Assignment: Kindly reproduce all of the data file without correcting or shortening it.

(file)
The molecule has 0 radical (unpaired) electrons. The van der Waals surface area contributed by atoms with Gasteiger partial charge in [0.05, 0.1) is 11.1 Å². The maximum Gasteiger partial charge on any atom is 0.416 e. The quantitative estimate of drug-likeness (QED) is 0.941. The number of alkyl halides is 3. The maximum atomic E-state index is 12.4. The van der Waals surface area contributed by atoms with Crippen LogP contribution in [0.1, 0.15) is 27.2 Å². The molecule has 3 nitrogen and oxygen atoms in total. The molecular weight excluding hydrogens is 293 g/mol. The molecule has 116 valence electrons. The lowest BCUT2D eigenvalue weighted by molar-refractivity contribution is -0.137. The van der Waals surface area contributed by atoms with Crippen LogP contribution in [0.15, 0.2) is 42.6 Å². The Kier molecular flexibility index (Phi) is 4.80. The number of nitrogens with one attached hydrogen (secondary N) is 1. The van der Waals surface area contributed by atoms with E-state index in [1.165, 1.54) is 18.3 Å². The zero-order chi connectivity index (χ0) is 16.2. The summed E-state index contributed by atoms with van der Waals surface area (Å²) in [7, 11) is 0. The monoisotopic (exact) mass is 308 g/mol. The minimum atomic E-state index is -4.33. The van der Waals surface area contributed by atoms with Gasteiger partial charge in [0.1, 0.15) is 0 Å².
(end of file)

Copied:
The molecule has 0 radical (unpaired) electrons. The van der Waals surface area contributed by atoms with Gasteiger partial charge in [0.05, 0.1) is 11.1 Å². The maximum Gasteiger partial charge on any atom is 0.416 e. The quantitative estimate of drug-likeness (QED) is 0.941. The number of alkyl halides is 3. The maximum atomic E-state index is 12.4. The van der Waals surface area contributed by atoms with Crippen LogP contribution in [0.1, 0.15) is 27.2 Å². The molecule has 3 nitrogen and oxygen atoms in total. The molecular weight excluding hydrogens is 293 g/mol. The molecule has 116 valence electrons. The lowest BCUT2D eigenvalue weighted by molar-refractivity contribution is -0.137. The van der Waals surface area contributed by atoms with Crippen LogP contribution in [0.15, 0.2) is 42.6 Å². The Kier molecular flexibility index (Phi) is 4.80. The number of nitrogens with one attached hydrogen (secondary N) is 1. The van der Waals surface area contributed by atoms with E-state index in [1.165, 1.54) is 18.3 Å². The zero-order chi connectivity index (χ0) is 16.2. The summed E-state index contributed by atoms with van der Waals surface area (Å²) in [7, 11) is 0. The monoisotopic (exact) mass is 308 g/mol. The minimum atomic E-state index is -4.33. The van der Waals surface area contributed by atoms with Gasteiger partial charge in [0.1, 0.15) is 0 Å².